Melbourne Festival, Michel va der Aa
11 October 2012
to 13 October
There's still an odd belief that capital A Arty Farty festivals should open with an opera. Opera is grand and epic and shatters crystal glasses with high Cs to prove its power. So why open the Melbourne Festival with a semi-staged version of an intimate opera in a cavernous theatre that ensures that most of the audience have no chance of experiencing the truth of this work?
After Life is by Michel van der Aa from the Netherlands. At your death, you have to choose one memory, one moment to spend your eternity with. Wow! I don't know if it's possible to watch this and not try and find that one memory for yourself. What memories will you lose? What if it's so painful that an eternity with it is unbearable? How do you choose? My memories of this show are already the post-show discussions about memories.
With live and filmed performers, After Life follows the struggle of some newly dead to choose their memory. In a way station between Heaven and Earth, they search through a pallet of their stuff and are helped by beige-suited staff to create their eternity, and one guide's eternity changes when his memories collide with those of a new soul. I think I might have really loved this, if I had a chance to see the opera that van der Aa envisioned.
It's really hard to discuss a work that you can hardly see. I was in the gods and didn't have the luxury of being able to see the detail of the pallets of memories, the chance to connect to the characters driving the story or enjoy the subtlety of the performances. Hell, I could barely figure out who was singing! I honestly believed that a bass and a soprano were the same person for a while.
I could enjoy the luxury of empty seats for my handbag and was free to wiggle because my head wasn't obliterating the view of the person behind me. I was also able to see the steady stream of runners and the light show of phone time checking.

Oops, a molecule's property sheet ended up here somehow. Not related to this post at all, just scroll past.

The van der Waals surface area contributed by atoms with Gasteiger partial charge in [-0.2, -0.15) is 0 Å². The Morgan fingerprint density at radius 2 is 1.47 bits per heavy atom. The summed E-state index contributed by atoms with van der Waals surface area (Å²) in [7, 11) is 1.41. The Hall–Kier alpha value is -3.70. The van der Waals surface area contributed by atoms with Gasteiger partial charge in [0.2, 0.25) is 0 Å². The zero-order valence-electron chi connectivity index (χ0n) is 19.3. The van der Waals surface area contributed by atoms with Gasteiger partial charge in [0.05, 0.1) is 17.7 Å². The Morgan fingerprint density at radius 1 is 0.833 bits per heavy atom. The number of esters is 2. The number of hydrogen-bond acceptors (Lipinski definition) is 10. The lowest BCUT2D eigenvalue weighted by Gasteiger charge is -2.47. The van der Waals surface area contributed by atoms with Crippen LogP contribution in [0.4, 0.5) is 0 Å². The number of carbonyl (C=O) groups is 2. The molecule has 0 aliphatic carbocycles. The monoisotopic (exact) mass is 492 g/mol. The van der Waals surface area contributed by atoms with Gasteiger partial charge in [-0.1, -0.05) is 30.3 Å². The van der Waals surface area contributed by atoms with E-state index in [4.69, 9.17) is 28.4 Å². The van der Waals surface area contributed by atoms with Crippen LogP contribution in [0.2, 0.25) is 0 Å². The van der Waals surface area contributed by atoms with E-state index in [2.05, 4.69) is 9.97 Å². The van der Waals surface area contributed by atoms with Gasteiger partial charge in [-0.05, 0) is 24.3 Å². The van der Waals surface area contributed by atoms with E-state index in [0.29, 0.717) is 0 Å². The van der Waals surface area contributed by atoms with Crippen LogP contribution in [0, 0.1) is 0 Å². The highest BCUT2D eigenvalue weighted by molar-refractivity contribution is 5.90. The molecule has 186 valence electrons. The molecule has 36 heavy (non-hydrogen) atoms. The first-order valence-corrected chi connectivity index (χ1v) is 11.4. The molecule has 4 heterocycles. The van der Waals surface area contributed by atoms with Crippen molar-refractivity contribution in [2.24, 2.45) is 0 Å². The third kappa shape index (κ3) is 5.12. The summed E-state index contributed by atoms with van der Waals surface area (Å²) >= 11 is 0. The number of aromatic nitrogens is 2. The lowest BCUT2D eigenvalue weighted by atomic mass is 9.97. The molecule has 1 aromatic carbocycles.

(I don't care how fucking bored you are, TURN YOUR GODDAM PHONE OFF IN THE THEATRE. Let's start something. Next time you're in a theatre, before the show starts, have a chat to the people next to you. As theatre goers, they are probably someone you'd like to talk to, but after chatting about wine and seeing if you have better seats that B-list celebs in the audience, ask to see their smart phone, compare it to yours and have a competition to see whose turns OFF the fastest. If they don't play the game, grab their phone and sit on it until after the applause. If it vibrates, that's a bonus for you. If you HAVE to check the time; get a watch.)
Rant over. Next rant begins.
Today in festival office today, folk will be reading the Twitterati's comments like "atrocious" and tut-tutting about mindless bloggers and selfish critics who just don't "get it". But you weren't sitting where you could see people leave or listening to the sighs, which translated to "would anyone notice if I played Angry Birds" – and the people who talked to you at the after party were being polite. The things I heard said about this show at the after party! I had a dud experience, but I might be the best shot for a good review.